That huge body includes a preponderance of evidence supporting the theory that we are descended from animals. Evolutionary scientists have seen so much evidence supporting that conclusion, that they consider it no longer in dispute. It is not 'proven,' but it is so certain, that scientists get bored discussing it. They roll their eyes at people who dispute it for exactly the same reason they roll their eyes at people who still claim the world is flat. You would roll your eyes at someone who claimed the world was flat, would you not? The evidence supporting common descent is so strong that anyone disputing it can only do so based on a complete lack of understanding of the topic. I am not saying people who dispute common descent are stupid, I am just saying they are not evolutionary biologists.
Next. You say, "There is no proof of the earth's age," and, "carbon dating is an unproven method," as if those two statements have anything to do with each other. They do not. Radio carbon dating is not one of the methods used to estimate the age of the earth.
While I might not say that carbon dating is unproven, I would say that it has its limits. First, it is only considered accurate for dating things between about 150 and 50,000 years old. Second, it is pretty easy for impurities in a sample to skew the results. However, within these limitations, it is understood to be a very accurate means of determining the age of something.
Actual methods of datingthe earth vary. As a beginning, we are all familiar with counting tree rings, and we have tree ring evidence that shows that trees have been growing on the earth for over 10,000 years. Examination of Antarctic ice core samples, possible because annual ice layers can be counted the way tree rings are, tells us that the current southern polar ice cap is approximately 160,000 years old. A similar method involves coral. Coral displays very consistent growth patterns both daily, and over the course of a year. You can calculate the age of a coral reef in much the same way as you can a tree, and portions of the Great Barrier Reef in Australia have been calculated to be several million years old. Some say as old as 18 million years.
The most common method of dating the age of the earth is radiometric examination of rocks. Based on the fact that uranium decays into isotopes of lead at known rates, scientists examining the ratios between the uranium and three different isotopes of lead calculate an approximate age of the earth at 4.5 billion years. That estimate holds up through multiple examinations of the same rock samples by several different, independent laboratories, and across tests done on thousands of different rock samples of both terrestrial and extraterrestrial origin. So, not only is the earth about 4.5 billion years old, so is the rest of the rocky material in our solar system. These findings are not in dispute. At least not by anyone with the understanding of geological science, and radiometric processes, sufficient to speak authoritatively on the matter.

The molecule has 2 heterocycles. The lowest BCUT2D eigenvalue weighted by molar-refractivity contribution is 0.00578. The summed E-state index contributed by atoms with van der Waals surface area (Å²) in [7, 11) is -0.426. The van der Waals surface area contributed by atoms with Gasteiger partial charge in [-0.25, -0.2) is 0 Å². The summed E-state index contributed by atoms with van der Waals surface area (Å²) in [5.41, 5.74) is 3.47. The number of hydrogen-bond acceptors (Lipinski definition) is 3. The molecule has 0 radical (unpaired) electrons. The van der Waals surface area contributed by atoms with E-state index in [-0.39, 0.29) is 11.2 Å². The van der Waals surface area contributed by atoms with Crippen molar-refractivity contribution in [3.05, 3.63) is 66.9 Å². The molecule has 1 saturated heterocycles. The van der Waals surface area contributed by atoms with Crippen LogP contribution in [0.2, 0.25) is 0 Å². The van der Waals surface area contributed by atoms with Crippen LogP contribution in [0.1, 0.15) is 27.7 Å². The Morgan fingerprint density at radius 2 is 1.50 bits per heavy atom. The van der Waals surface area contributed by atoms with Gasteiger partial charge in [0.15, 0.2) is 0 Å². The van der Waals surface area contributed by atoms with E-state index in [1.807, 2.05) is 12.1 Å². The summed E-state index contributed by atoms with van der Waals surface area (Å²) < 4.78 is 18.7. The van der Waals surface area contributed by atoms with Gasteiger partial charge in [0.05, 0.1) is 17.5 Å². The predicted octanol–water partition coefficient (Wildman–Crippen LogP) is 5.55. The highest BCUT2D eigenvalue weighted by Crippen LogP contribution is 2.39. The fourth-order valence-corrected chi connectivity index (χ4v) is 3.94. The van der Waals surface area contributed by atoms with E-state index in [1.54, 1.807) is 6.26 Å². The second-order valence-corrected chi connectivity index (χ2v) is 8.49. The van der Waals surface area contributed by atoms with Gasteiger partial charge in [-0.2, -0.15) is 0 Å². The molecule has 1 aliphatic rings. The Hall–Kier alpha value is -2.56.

I am sorry I was not able to provide you with any 'proven facts,' but rest assured that no one, anywhere, has presented any evidence that would call any of these things into dispute. None. As for the appearance of dinosaurs in the Bible... I have read the Bible, and I don't remember any. Of course, I am not a biblical scholar, so I cannot say for sure. I am willing to examine any evidence you might provide.
And if you were joking, well, you got me.
tags: Skepticism, Evolution
Wednesday, June 15, 2005
I have been remiss. It's been how long since I showed you a picture of Shadow? Weeks and weeks it seems. I know you all are having the most horrible cuteness withdrawl pains. I apologise. Here is your fix.
We had been over to the local farmer's property we call the 'dog park,' and he had gone and rolled in something really smelly. Can anybody tell me why they do that? Anyway, here he is getting the nasty smell Papaya/Mango shampooed away. Apparently, it is yummy stuff.
My wife will be upset that I put this picture up. She will claim that this is a bad picture of her. I have never seen a picture of her about which she did not make that claim. Oh, and just a size reference, she's not a midget. Shadow really is that big.
Tuesday, June 14, 2005
Golf is an infuriating game, and might just be, in and of itself, a definitive proof of the existence of God. Not the namby-pamby, all loving God of the New Testament, but the wrathful, jealous God of the Old Testament. You know, the one who turned Lot's wife into a pillar of salt for failing to keep her head down. The one who killed all of Job's livestock, and family, and caused him to be stricken with leprosy, just for bragging about his handicap.
Of course, he is much more subtle today than he was three thousand years ago. Oh yeah, there is no turning the water hazards to blood, or loosing plagues of locusts on the fairway these days. Today, the Punishment Of The Lord is simple. He keeps you coming back.
There is no other way to explain it. When have you ever seen a golfer walking off the eighteenth green claiming to be happy about his game? But, we keep going back...voluntarily. So figure it out. Why would someone willingly and wilfully continue to engage in an activity that they do not enjoy?
I think it is because of that one perfect shot a round. The five wood off the deck that sails high and straight, and leaves you a 75 yard pitch to the green, or the seven iron off the par three tee that rolls up to within six inches of the pin. That one shot that keeps you coming back, even though you blew the putt anyway. Every round has one of those shots in it, and therein lies the proof.
After adding up the scorecard, and having to admit to your playing partner that your 122 has left the two of you one stroke shy of your opponents; after having to buy a new putter in the pro shop because your old one is beside the thirteenth green in two pieces; after gingerly peeling off your socks to expose the blister on your heel that you still get every round, even though your shoes should have been worked in two years ago; on the drive home you suddenly smile, and remember that one shot, and pick up the cell phone, and call to make a tee time for the following weekend. It is that one shot that somehow gets slipped into every round that keeps you coming back for more of the most exquisite punishment this universe can dole out that proves the existence of God. The Bastard!